The March elections made German reunification a certainty – what needed to be determined were the terms under which it would happen. Article 146 of the West German Basic Law (Grundgesetz) stated that in the case of reunification a constitutional assembly should frame a new constitution to be ratified by the entire German people. However, the option favored by Kolh’s government was reunification under Article 23 which provided for the accession of German Länder (states or provinces) to the existing Federal Republic. Under Article 23, the sovereign GDR would disappear, its territorial districts recombined into the provinces dissolved in 1952, and then be admitted as federal states to West Germany.
Advocates of Article 146 were convinced that a public dialogue would motivate ordinary citizens in both states to consider the benefits and drawbacks of unification and allow them to forge a new all-German civic identity. The civic movement wanted a new constitution to have significant provisions for popular rule, including the right to referenda on many issues, and a deepening and widening of the German welfare state. The West German Greens endorsed this position. A broadly-based “Democratic Initiative 90″ interest group sponsored a petition drive demanding that the CDU-led government of the GDR not “capitulate” to Bonn by accepting unification on the basis of Article 23. The campaign gathered wide attention, but only assembled about thirty thousand signatures for a petition against Kohl’s route to unification. The Alliance for Germany government went ahead with a state treaty with the FRG providing for reunification under Article 23. It passed the Volkskammer with a two thirds majority. With the “Economic and Social Union” that began in the summer of 1990, which included the introduction of the West German mark as the new currency, the GDR as a sovereign state was disappearing even before the official date of unification.
The unification treaty was bitterly denounced by both the civic movement and the PDS as a “capitulation” to Bonn. Yet, by the time voters endorsed German unification there was precious little of the GDR in terms of its institutional legitimacy, economy or state capacities that could have been saved. Pledging to continue the fight, Alliance 90 and the West German Greens developed a common program calling for a new constitution and a popular referendum on German unity as the central plank in their platform for the December 1990 all-German Bundestag elections. The initiative drew wide support among intellectuals in both East and West Germany, with forty prominent West German social scientists and legal experts endorsing the call for “extending representative democracy” and “ending the spectator democracy” in the Federal Republic. As the East German economy dissolved, eventually to be into effective receivership by the Kohl government through its Treuhandanstalt, the PDS remade itself as a potent protest party decrying against Western colonization and “monopoly rule” by big corporations.
On October 3rd, 1990 the GDR was abolished and replaced by five reconstituted provinces (Länder) which then joined the FRG under Article 23. However bitterly denounced by the left, the national political turn was confirmed in the state elections in the new Länder in the summer of 1990 and again ratified by the clear victory of Kohl’s center-right coalition in the all-German federal elections in December 1990. In spite of both the best efforts of the civic movement to reform socialism and the PDS to obstruct the process, German unity was achieved under the terms Kohl – and, one might argue, the Volk of 1989 favored. The injuries of that divided path to reunification were still evident in the great social and political divisions that have burdened the new Germany in the last two decades.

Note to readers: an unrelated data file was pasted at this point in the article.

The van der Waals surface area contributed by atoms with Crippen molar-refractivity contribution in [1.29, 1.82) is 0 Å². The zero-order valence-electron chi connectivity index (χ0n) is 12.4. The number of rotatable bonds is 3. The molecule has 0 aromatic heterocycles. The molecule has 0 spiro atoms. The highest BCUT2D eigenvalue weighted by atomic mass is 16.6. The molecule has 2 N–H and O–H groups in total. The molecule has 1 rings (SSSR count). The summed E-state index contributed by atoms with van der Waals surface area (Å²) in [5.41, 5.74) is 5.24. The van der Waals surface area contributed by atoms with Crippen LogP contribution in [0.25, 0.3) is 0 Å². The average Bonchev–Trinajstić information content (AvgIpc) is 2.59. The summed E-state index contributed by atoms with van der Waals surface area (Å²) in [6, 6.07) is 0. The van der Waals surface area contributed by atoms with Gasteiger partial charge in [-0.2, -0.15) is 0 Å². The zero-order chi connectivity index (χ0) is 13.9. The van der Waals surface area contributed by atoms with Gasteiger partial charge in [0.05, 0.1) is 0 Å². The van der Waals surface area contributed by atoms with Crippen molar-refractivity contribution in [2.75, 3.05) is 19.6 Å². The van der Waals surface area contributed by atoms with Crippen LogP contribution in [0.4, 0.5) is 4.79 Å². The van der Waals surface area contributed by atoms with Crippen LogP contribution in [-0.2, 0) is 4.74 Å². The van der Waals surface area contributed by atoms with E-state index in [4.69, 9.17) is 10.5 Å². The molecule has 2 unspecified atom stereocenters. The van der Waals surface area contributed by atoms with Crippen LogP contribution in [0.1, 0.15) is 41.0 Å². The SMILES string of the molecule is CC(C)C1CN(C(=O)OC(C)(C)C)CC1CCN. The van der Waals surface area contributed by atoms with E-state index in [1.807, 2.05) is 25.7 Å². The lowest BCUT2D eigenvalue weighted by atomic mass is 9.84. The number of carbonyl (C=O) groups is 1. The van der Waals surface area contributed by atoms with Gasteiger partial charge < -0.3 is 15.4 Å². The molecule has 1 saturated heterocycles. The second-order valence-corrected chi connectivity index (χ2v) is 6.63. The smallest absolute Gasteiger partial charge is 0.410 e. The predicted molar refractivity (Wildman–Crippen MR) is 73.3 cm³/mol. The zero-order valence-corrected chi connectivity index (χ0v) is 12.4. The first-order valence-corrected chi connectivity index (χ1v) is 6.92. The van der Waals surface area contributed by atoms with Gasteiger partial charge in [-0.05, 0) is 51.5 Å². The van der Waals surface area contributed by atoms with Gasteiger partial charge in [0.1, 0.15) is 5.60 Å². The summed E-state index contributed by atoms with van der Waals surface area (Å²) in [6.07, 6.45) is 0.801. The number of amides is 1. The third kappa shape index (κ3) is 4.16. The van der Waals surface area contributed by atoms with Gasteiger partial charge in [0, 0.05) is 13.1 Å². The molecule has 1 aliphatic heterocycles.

Throughout Eastern Europe and the Soviet Union popular mobilization empowered dissidents, pushed hardliners out of power, and gave liberal reformists considerable bargaining power in negotiations with the old regime. However, in East Germany, once the prospect of unification became possible, the predominant tone in the protest movement was not anti-regime but anti-state protest. With the survival of the state in question, the reform-minded dissidents became divided from the mass of protesters in the streets and lost their bargaining power. Meanwhile, representatives of the old order reorganized in hopes of securing the most favorable post-communist future for their party or faction. In doing this, they quickly displaced the civic movement which never managed to harness the populism of the peaceful revolution.
Reunification on Kohl’s terms ensured that East Germany’s post-communist transition to capitalism would be as a dependency of a formerly rival state. Despite the GDR’s seemingly advantageous path to democracy and market through unification with the Federal Republic, the years since 1989 have been very difficult ones for former East Germans. Unemployment rates have been durably high. Radical street protest mounted by both leftwing and rightwing groups has been distressing. And in spite of the enormous efforts and expenditures made by the German government, the institutional legacies of communism proved to be just as profound and enduring in the former GDR as in other post-communist states. In terms of its economic weakness, ongoing problems of out-migration, aging population and dependence on central government assistance, the territory of the former GDR has become a kind of German mezzogiorno. Though there is much to celebrate about East Germany’s peaceful revolution, the last two decades demonstrated how difficult it is to merge two societies with profoundly different economic, social and political institutions even when they share the same language and a common culture.